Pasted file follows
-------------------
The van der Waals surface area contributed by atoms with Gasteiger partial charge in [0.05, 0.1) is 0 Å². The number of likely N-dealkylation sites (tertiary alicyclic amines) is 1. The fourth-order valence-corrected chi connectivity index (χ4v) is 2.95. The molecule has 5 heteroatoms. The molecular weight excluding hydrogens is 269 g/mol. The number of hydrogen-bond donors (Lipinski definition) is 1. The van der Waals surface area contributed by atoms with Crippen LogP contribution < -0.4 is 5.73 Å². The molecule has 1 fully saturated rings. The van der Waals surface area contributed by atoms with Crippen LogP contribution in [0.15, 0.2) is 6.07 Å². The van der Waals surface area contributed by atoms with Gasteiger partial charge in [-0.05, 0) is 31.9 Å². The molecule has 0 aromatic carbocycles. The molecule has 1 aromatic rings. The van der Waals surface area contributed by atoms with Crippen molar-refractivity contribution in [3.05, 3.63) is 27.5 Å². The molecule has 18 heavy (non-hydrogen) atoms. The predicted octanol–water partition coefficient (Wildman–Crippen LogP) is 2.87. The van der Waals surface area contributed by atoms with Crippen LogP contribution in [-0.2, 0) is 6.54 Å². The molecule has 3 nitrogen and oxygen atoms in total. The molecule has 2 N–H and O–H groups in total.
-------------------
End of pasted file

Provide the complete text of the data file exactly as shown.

The van der Waals surface area contributed by atoms with Gasteiger partial charge in [0.05, 0.1) is 0 Å². The number of likely N-dealkylation sites (tertiary alicyclic amines) is 1. The fourth-order valence-corrected chi connectivity index (χ4v) is 2.95. The molecule has 5 heteroatoms. The molecular weight excluding hydrogens is 269 g/mol. The number of hydrogen-bond donors (Lipinski definition) is 1. The van der Waals surface area contributed by atoms with Crippen LogP contribution < -0.4 is 5.73 Å². The molecule has 1 fully saturated rings. The van der Waals surface area contributed by atoms with Crippen LogP contribution in [0.15, 0.2) is 6.07 Å². The van der Waals surface area contributed by atoms with Gasteiger partial charge in [-0.05, 0) is 31.9 Å². The molecule has 0 aromatic carbocycles. The molecule has 1 aromatic rings. The van der Waals surface area contributed by atoms with Crippen molar-refractivity contribution in [3.05, 3.63) is 27.5 Å². The molecule has 18 heavy (non-hydrogen) atoms. The predicted octanol–water partition coefficient (Wildman–Crippen LogP) is 2.87. The van der Waals surface area contributed by atoms with Crippen LogP contribution in [-0.2, 0) is 6.54 Å². The molecule has 3 nitrogen and oxygen atoms in total. The molecule has 2 N–H and O–H groups in total.